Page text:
Nike launches HyperAdapt 1.0 'self-lacing' sneaker

Nike is taking innovation to a whole new level; its shoes now lace themselves.

The Beaverton, Oregon, company announced on Wednesday the Nike HyperAdapt 1.0, the first sneaker with "power lacing." After a decade spent securing patents, the company has unveiled an adaptive sneaker that it said was self-lacing and self-fitting.

It will be the first mass-produced sneaker of its kind, the sportwear giant said.

"We think this is going to change the way all shoes are made in the future," the shoe's creator and lead Nike designer, Tinker Hatfield, told CNBC.

The shoe has been 30-plus years in the making since the release of "Back to the Future" Nike CEO Mark Parker told CNBC's "Squawk on the Street" during the company's innovation summit Thursday morning.

"We're not seeing consumers backing off of really innovative products ... that's what we're all about," he said.

According to Nike, the shoe automatically adjusts to the athlete's foot, and can be adjusted by plus and minus buttons located on the sides of the sneaker.

The shoe's stitching combines the FlyWeave and FlyWire technology that Nike had previously introduced.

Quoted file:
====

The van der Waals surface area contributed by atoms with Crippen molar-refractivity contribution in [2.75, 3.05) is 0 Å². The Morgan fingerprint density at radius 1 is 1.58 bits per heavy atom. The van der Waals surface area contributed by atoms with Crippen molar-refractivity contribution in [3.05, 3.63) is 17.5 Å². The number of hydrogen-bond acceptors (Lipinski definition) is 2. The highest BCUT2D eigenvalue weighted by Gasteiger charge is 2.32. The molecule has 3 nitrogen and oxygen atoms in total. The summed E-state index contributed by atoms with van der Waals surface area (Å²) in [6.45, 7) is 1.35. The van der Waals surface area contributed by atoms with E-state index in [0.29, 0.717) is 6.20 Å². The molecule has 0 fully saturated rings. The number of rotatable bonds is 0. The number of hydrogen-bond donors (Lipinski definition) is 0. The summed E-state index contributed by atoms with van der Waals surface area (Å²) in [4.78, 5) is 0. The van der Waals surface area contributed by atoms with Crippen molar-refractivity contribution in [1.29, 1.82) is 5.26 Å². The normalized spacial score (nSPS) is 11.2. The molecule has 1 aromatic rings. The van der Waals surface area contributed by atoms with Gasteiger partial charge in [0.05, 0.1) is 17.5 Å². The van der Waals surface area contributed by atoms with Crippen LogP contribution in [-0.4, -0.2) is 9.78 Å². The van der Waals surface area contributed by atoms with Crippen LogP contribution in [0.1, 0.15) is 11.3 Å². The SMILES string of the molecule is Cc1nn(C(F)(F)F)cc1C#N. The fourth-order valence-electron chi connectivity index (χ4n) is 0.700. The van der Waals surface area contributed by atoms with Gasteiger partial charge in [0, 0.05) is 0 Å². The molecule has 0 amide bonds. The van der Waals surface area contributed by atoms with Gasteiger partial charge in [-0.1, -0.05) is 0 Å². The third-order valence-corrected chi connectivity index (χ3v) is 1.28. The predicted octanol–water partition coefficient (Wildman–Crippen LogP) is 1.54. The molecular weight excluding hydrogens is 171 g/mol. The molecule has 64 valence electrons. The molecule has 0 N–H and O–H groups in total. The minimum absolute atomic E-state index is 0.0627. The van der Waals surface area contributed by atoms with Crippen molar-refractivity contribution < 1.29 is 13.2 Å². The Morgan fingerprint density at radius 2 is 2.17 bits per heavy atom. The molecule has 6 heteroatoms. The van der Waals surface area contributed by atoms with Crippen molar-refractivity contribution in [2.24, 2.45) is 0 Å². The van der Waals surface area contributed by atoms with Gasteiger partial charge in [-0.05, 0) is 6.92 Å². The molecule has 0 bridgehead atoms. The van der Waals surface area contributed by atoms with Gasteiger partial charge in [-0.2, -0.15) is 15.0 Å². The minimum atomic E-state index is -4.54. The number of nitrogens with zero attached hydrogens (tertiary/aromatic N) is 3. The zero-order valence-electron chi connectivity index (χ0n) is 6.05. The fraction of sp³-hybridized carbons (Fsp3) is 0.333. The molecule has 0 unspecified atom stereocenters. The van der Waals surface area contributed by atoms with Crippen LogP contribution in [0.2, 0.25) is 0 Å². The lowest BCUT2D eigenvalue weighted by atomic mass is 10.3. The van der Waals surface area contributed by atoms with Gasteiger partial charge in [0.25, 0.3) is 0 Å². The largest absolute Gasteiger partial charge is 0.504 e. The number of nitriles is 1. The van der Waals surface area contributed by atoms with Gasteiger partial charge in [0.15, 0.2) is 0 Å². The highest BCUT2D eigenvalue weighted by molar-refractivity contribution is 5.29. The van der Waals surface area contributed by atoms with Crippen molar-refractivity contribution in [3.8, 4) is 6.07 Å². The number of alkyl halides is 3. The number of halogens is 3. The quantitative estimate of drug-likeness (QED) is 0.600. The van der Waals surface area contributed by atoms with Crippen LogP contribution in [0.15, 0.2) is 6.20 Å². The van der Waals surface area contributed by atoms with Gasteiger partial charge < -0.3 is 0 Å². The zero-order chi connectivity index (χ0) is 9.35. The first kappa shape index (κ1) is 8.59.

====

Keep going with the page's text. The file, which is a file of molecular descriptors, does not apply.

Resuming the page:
"I think there's a wide range of people that are really interested in this whole self-lacing, adaptive performance," said Parker on the shoe's market. "Obviously, you have the Sneaker Heads who are all over it. I mean, this has been a buzz for them for years."

There was even a write-in petition to finish the product, Parker said.

The HyperAdapt 1.0 will be available in the 2016 holiday season, exclusively on Nike's new digital application Nike +, in three color variations. Parker disclosed that the price is yet to be determined.

He also said that the "adaptive lacing" will start off small, but will eventually make its way into running and baksetball shoes as well, becoming "more ubiquitous" in every sport category.

"This is our first effort," said Hatfield. "We know it's not perfect but it's a big step forward," he added.

Hatfield said Nike was already working on the shoes's second iteration.

"Much like an autonomous car is adaptable and can tell you when someone is too close to you, these shoes can sense your body and react accordingly," he said.

"It's great to be able to put a product out there that is a step toward the future of adaptive performance," said Parker. "The performance that adapts to you real-time to suit your needs as an athlete is going to be a part of product more and more as we head into the future.

CNBC's Josh Weiss contributed to this report.